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Using Firebug for Browser Debugging

This topic provides a brief introduction to Firebug, which is a debugging tool/plug-in for the Firefox web browser.

Installation

Firefox does not come with Firebug installed by default, you need to install it manually. To do that navigate to this page with Firefox, and click on the +Add to Firefox button.

Introduction

Once the Firebug plug-in has been installed in Firefox we can activate and use it. To activate the plug-in click on the Firebug icon in the Add-ons toolbar in the upper right corner of the browser window. See the following picture:

When Firebug is enabled the browser window will be split into two sections, one for the web page we are working with, and one for the Firebug application. See the following picture:

Firebug will display the Script tab by default so you can directly list all the JavaScript files used by currently loaded web page. The following figure shows some of the scripts loaded by the Dashboard page (the list appears if you click on the dojo.js file name):

Here you will notice that all the Alfresco related JavaScript files have big numbers in their file names. For example, the my-sites.js file is not just called that but instead something like my-sites_0500545812b99c1ed156728185c19b24.js. This is because the Spring Surf framework includes a checksum in the file name so it is more stable during upgrades of the software. For more information about this see the following article.

Finding out what Web Script(s) that is behind a page

One common task during Share extension development is to find out what Web Script that is used for a specific functionality in the user interface, such as file upload.

Instead of guessing for a while it is better to load the page that contains the functionality we are working with, and then inspect the JavaScript files that are loaded. Often you can deduct what Web Script that is used by looking at the names of the JavaScript files, as they are often similar to the Web Script file names.

Let's take the file upload as an example, how could we find the Web Script related to it? Start by navigating to a folder. From the User Dashboard click the Repository menu item in the top level menu. Then click on the Guest Home folder. You should now see the following window:

With Firebug enabled click on the Upload toolbar item. Firebug should now provide the list of script used by the upload page. See the following picture:

In this case I have scrolled down a bit in the script list until I came across JavaScript files called something related to file upload, such as dnd-upload_xxx.js, file-upload_xxx.js, flash-upload_xxx.js, and html-upload_xxx.js.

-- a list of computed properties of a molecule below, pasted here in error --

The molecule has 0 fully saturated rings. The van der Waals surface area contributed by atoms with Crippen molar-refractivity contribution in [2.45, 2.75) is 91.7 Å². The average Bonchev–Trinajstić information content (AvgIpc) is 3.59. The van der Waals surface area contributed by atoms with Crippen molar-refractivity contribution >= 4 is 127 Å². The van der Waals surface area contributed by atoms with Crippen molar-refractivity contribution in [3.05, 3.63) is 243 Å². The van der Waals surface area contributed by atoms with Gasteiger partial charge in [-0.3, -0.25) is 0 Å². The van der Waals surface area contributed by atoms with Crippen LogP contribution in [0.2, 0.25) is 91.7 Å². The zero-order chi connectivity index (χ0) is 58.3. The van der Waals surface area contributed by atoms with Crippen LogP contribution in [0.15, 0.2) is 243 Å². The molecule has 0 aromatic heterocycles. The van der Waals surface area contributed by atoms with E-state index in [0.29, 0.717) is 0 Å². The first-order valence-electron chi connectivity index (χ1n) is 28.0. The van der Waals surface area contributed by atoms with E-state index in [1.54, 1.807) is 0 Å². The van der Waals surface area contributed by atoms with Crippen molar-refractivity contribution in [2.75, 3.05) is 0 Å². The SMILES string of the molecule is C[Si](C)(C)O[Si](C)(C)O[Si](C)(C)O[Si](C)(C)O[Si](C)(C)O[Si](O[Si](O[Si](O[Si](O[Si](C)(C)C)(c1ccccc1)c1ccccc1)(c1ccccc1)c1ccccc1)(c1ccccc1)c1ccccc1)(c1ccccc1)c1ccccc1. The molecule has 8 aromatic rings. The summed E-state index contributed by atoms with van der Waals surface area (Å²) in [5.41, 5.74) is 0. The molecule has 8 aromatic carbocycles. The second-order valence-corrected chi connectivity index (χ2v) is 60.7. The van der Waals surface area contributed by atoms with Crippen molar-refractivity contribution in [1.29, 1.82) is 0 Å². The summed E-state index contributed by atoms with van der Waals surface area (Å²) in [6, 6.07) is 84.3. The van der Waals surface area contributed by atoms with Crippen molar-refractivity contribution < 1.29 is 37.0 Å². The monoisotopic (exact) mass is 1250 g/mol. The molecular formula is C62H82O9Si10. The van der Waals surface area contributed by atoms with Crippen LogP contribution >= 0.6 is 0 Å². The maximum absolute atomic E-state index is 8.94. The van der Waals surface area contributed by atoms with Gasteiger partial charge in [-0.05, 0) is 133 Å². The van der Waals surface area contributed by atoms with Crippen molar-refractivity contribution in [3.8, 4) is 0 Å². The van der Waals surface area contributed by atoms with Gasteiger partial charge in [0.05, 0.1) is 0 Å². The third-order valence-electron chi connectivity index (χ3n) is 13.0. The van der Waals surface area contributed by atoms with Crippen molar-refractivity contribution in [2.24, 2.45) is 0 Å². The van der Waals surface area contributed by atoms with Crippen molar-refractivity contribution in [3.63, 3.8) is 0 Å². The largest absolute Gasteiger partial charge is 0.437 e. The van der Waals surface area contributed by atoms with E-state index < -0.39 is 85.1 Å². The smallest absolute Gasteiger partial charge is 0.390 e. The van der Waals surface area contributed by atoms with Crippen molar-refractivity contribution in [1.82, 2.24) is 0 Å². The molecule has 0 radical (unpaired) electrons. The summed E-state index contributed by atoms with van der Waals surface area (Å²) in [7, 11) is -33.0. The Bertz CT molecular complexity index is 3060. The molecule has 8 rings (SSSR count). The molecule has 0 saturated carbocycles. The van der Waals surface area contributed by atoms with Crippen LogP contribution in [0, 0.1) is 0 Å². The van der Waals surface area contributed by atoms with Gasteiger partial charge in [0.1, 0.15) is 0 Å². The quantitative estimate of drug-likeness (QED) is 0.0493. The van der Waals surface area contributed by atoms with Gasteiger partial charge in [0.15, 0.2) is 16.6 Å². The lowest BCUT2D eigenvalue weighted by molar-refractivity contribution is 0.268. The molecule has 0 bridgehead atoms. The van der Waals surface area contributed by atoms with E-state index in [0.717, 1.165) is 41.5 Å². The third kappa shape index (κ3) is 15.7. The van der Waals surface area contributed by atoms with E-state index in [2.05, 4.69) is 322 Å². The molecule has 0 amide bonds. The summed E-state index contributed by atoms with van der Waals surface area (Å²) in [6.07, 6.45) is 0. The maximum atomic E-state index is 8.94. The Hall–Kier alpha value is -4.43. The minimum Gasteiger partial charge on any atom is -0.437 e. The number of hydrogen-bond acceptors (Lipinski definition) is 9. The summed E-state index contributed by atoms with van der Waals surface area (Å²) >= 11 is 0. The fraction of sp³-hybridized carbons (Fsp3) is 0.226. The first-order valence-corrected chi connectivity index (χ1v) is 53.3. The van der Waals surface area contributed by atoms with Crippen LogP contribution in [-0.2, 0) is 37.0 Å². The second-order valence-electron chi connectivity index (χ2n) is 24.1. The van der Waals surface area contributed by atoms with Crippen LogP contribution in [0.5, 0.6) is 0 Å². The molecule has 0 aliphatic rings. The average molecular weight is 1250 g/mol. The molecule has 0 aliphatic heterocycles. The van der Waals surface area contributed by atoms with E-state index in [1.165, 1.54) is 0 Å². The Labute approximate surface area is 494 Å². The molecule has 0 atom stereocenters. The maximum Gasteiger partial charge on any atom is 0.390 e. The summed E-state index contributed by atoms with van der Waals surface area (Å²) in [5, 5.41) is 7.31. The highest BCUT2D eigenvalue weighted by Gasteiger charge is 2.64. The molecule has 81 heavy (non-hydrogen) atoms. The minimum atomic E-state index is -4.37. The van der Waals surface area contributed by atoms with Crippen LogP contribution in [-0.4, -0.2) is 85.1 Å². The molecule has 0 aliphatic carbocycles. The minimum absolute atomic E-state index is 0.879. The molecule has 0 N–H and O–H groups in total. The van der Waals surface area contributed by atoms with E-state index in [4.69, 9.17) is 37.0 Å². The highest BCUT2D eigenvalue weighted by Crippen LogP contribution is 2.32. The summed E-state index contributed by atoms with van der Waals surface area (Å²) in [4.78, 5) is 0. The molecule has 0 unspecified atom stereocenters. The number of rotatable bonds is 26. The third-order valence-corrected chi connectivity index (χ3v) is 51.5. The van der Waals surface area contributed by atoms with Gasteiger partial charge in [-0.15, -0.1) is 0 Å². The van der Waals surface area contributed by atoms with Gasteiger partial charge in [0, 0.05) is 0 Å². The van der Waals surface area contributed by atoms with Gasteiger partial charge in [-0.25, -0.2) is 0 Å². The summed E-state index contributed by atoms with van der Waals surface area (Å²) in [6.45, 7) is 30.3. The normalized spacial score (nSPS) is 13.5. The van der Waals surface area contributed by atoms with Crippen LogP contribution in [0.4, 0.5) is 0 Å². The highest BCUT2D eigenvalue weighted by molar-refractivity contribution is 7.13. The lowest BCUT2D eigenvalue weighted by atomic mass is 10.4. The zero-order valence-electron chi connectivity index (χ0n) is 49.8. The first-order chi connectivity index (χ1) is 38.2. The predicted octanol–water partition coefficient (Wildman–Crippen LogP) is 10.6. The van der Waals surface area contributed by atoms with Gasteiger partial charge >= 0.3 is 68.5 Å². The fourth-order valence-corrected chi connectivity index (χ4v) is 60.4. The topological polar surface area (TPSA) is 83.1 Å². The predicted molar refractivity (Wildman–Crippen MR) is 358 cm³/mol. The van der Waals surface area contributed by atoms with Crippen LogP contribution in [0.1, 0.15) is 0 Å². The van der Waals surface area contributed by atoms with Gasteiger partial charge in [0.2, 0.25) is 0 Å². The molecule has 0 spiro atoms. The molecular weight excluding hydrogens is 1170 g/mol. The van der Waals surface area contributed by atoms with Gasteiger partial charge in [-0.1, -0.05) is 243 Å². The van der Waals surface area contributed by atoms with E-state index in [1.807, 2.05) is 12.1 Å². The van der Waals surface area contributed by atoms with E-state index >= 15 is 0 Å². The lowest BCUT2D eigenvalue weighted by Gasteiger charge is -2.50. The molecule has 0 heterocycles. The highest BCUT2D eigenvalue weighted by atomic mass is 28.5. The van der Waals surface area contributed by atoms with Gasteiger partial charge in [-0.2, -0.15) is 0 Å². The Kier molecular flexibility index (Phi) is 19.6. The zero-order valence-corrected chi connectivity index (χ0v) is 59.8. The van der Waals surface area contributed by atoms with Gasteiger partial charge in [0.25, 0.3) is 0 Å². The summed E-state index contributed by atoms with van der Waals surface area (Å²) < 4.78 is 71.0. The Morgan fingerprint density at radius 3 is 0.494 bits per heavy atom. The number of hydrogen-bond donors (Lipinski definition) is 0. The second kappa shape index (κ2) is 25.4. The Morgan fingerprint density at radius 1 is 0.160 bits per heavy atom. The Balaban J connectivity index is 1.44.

So if we are using Flash upload then we could start searching the file system for matching Web Script files. We would search the exploded webapps as follows:
martin@gravitonian:/opt/alfresco501/tomcat$ find . -name "flash-upload*.xml"
   ./webapps/share/WEB-INF/classes/alfresco/site-webscripts/org/alfresco/components/upload/flash-upload.get.desc.xml

The thinking here is that most of the functionality is using some client side JavaScript that we can use as entry point when searching. And then we can back track to the related Web Script files. Even better, we can search directly for the JavaScript file name and see if any Web Script file refers to it:

martin@gravitonian:/opt/alfresco501/tomcat$ find . -name "*.ftl"|xargs grep "flash-upload.js"
./webapps/share/WEB-INF/classes/alfresco/site-webscripts/org/alfresco/components/upload/flash-upload.get.html.ftl:   <@script type="text/javascript" src="${url.context}/res/components/upload/flash-upload.js" group="upload"/>          

So in this case it is quite clear that the Flash Upload functionality is managed by the flash-upload.get Web Script.

Debugging JavaScript files

Another common task during Share extension development is to be able to debug out-of-the-box and custom JavaScript files.

This is quite easy to do with Firebug:
  1. Load the web page that refers to the JavaScript file.
  2. In the script list select the JavaScript file so the source for it is displayed.
  3. Set breakpoints in the JavaScript code (by clicking to the left of the line number)
  4. Refresh the web page so the debugger stops at first breakpoint
The following is an example of how to debug the file-upload.js file that is used by Share to check if Flash is installed or not, and then uses either the FlashUpload or HtmlUpload component:

In this case the file-upload.js file with the checksum name was selected from the script list. Then a breakpoint was set in the show: function FU_show(config) method. To start debugging we just needed to click on the Upload button in the toolbar. To step over a line use F10, to step into use F11, and to continue to next breakpoint use F8.

An important thing we can see here is that the actual Uploader component used is the DNDUpload (Drag-and-Drop) component, and not the FlashUpload that we might think. So it is important to debug into the source and see what is really going on.